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Even Windows On First Floor Pose Risk Of Falls For Youngsters

Toddler holds up window blinds and looks out the window.

More than 5,000 kids who fall from windows in the U.S. each year are hurt badly enough to require a trip to the emergency room.

Perhaps it comes as no big surprise that preschoolers are the most likely to sustain injuries that involve a hospital visit. Researchers from Nationwide Children's Hospital in Columbus, Ohio, found 2-year-olds accounted for the largest number of serious falls. Overall, the youngest kids — newborns to 4-year-olds — sustained 65 percent of the window-fall injuries that led children to an ER visit, according to data collected between 1990 and 2008.

The researchers, whose study appears in the latest issue of Pediatrics, also categorized the falls by distance and the surfaces where the children landed, whenever that information was available. Falls from the second story (12.1 to 24 feet) accounted for 63 percent of the injuries and those from the first floor (less than 12 feet) represented 31 percent. The rest, about 6 percent, were from the third floor or higher.

About 40 percent of kids were injured after landing on asphalt or another hard surface. Grass, dirt, and other firm surfaces were involved in 42 percent of injuries. The rest — about 16 percent — landed on something relatively soft, such as bushes or mulch.

Overall, the researchers, who looked at data gathered from about 100 hospitals, figure there were more than 98,000 injuries related to window falls across the country during the 19 years ending in 2008.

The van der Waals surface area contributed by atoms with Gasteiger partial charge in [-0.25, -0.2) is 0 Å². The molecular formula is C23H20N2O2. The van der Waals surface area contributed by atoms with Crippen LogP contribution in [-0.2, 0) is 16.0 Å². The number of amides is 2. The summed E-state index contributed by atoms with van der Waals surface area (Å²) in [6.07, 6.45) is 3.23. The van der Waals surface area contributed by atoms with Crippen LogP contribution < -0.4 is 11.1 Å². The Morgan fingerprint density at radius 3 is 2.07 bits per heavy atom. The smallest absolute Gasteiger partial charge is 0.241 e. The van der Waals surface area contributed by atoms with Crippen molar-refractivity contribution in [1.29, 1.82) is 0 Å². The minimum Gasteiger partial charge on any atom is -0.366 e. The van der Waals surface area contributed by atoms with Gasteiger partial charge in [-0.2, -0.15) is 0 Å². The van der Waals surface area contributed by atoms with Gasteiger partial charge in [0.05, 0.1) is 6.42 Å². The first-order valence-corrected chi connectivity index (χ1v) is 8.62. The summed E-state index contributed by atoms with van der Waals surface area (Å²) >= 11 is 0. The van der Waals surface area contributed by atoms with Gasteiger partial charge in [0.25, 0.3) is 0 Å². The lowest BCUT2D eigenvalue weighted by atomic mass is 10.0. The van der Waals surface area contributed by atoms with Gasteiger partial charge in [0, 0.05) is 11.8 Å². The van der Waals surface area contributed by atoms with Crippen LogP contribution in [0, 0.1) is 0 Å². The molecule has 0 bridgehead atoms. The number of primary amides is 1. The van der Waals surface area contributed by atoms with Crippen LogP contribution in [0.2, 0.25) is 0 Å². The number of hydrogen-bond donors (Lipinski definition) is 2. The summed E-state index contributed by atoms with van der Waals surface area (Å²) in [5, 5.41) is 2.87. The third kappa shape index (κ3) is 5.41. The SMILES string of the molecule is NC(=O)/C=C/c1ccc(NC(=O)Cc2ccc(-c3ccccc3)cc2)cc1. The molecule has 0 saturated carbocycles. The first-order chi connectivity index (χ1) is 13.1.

The rates of injuries dropped for the youngest kids (newborns to 4-year-olds), but didn't change much for those from 5 to 17 years of age. Most of the improvement for the smallest children came during the 1990s.

Window guards, improvements in construction, and greater awareness of the risks are all possible explanations for the decline in injury rates, according to the authors.

Still, the researchers point out that the nationwide decline in the rate of fall injuries for young kids wasn't nearly as steep as was seen in some places, such as New York City and Boston, which pushed window guards hard.

The rest of the nation could learn something from them, the researchers say. "The slower decrease followed by a plateau in injury rates found in this study underscores the fact that prevention effortsof the magnitude undertaken inNew York and Boston have not occurred nationwide," the researchers wrote.

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